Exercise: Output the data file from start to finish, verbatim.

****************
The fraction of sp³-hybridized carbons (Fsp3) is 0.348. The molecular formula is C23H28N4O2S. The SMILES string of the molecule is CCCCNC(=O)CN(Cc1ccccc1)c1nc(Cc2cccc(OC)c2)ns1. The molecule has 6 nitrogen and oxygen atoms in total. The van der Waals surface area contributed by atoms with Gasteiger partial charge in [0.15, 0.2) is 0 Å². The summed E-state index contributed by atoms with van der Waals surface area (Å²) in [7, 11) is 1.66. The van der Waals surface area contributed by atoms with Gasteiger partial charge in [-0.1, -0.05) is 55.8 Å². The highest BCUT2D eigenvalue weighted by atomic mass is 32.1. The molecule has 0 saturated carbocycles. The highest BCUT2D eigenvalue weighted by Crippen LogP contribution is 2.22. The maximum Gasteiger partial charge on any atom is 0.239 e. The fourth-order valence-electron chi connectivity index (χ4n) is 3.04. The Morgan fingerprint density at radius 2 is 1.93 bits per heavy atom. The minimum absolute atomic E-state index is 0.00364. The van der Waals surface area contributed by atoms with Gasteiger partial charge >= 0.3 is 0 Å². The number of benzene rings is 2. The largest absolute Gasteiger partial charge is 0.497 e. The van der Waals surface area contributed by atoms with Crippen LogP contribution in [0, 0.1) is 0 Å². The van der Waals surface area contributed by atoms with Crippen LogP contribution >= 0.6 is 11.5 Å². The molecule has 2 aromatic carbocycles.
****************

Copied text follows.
The fraction of sp³-hybridized carbons (Fsp3) is 0.348. The molecular formula is C23H28N4O2S. The SMILES string of the molecule is CCCCNC(=O)CN(Cc1ccccc1)c1nc(Cc2cccc(OC)c2)ns1. The molecule has 6 nitrogen and oxygen atoms in total. The van der Waals surface area contributed by atoms with Gasteiger partial charge in [0.15, 0.2) is 0 Å². The summed E-state index contributed by atoms with van der Waals surface area (Å²) in [7, 11) is 1.66. The van der Waals surface area contributed by atoms with Gasteiger partial charge in [-0.1, -0.05) is 55.8 Å². The highest BCUT2D eigenvalue weighted by atomic mass is 32.1. The molecule has 0 saturated carbocycles. The highest BCUT2D eigenvalue weighted by Crippen LogP contribution is 2.22. The maximum Gasteiger partial charge on any atom is 0.239 e. The fourth-order valence-electron chi connectivity index (χ4n) is 3.04. The Morgan fingerprint density at radius 2 is 1.93 bits per heavy atom. The minimum absolute atomic E-state index is 0.00364. The van der Waals surface area contributed by atoms with Gasteiger partial charge >= 0.3 is 0 Å². The number of benzene rings is 2. The largest absolute Gasteiger partial charge is 0.497 e. The van der Waals surface area contributed by atoms with Crippen LogP contribution in [0, 0.1) is 0 Å². The van der Waals surface area contributed by atoms with Crippen LogP contribution >= 0.6 is 11.5 Å². The molecule has 2 aromatic carbocycles.